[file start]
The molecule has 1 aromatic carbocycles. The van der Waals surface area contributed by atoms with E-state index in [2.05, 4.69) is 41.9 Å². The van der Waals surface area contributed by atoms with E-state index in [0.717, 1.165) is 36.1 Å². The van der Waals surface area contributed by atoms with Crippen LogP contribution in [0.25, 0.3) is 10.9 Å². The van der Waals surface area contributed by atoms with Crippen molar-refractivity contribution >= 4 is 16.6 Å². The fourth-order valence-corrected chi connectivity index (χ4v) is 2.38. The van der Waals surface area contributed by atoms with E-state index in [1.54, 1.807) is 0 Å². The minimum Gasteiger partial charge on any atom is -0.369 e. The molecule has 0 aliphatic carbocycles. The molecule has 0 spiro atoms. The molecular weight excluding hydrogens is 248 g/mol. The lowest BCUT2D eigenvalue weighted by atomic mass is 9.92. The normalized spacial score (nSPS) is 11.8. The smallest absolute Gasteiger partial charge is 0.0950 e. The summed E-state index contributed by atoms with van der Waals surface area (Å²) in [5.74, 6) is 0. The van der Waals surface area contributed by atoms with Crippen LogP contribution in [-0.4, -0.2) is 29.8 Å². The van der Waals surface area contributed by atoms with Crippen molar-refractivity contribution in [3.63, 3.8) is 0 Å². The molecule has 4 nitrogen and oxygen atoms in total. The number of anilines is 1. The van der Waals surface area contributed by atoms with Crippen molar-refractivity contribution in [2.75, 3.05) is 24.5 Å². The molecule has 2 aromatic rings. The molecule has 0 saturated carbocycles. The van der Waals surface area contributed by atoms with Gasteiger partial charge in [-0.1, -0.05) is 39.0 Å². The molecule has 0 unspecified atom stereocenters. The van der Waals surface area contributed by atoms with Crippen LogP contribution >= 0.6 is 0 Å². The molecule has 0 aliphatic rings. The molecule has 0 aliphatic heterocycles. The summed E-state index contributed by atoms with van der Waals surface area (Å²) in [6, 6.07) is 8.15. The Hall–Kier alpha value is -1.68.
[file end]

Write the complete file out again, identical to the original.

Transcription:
The molecule has 1 aromatic carbocycles. The van der Waals surface area contributed by atoms with E-state index in [2.05, 4.69) is 41.9 Å². The van der Waals surface area contributed by atoms with E-state index in [0.717, 1.165) is 36.1 Å². The van der Waals surface area contributed by atoms with Crippen LogP contribution in [0.25, 0.3) is 10.9 Å². The van der Waals surface area contributed by atoms with Crippen molar-refractivity contribution >= 4 is 16.6 Å². The fourth-order valence-corrected chi connectivity index (χ4v) is 2.38. The van der Waals surface area contributed by atoms with E-state index in [1.54, 1.807) is 0 Å². The minimum Gasteiger partial charge on any atom is -0.369 e. The molecule has 0 aliphatic carbocycles. The molecule has 0 spiro atoms. The molecular weight excluding hydrogens is 248 g/mol. The lowest BCUT2D eigenvalue weighted by atomic mass is 9.92. The normalized spacial score (nSPS) is 11.8. The smallest absolute Gasteiger partial charge is 0.0950 e. The summed E-state index contributed by atoms with van der Waals surface area (Å²) in [5.74, 6) is 0. The van der Waals surface area contributed by atoms with Crippen LogP contribution in [-0.4, -0.2) is 29.8 Å². The van der Waals surface area contributed by atoms with Crippen molar-refractivity contribution in [3.63, 3.8) is 0 Å². The molecule has 4 nitrogen and oxygen atoms in total. The number of anilines is 1. The van der Waals surface area contributed by atoms with Crippen molar-refractivity contribution in [2.75, 3.05) is 24.5 Å². The molecule has 2 aromatic rings. The molecule has 0 saturated carbocycles. The van der Waals surface area contributed by atoms with Gasteiger partial charge in [-0.1, -0.05) is 39.0 Å². The molecule has 0 unspecified atom stereocenters. The van der Waals surface area contributed by atoms with Crippen LogP contribution >= 0.6 is 0 Å². The molecule has 0 aliphatic rings. The molecule has 0 aliphatic heterocycles. The summed E-state index contributed by atoms with van der Waals surface area (Å²) in [6, 6.07) is 8.15. The Hall–Kier alpha value is -1.68.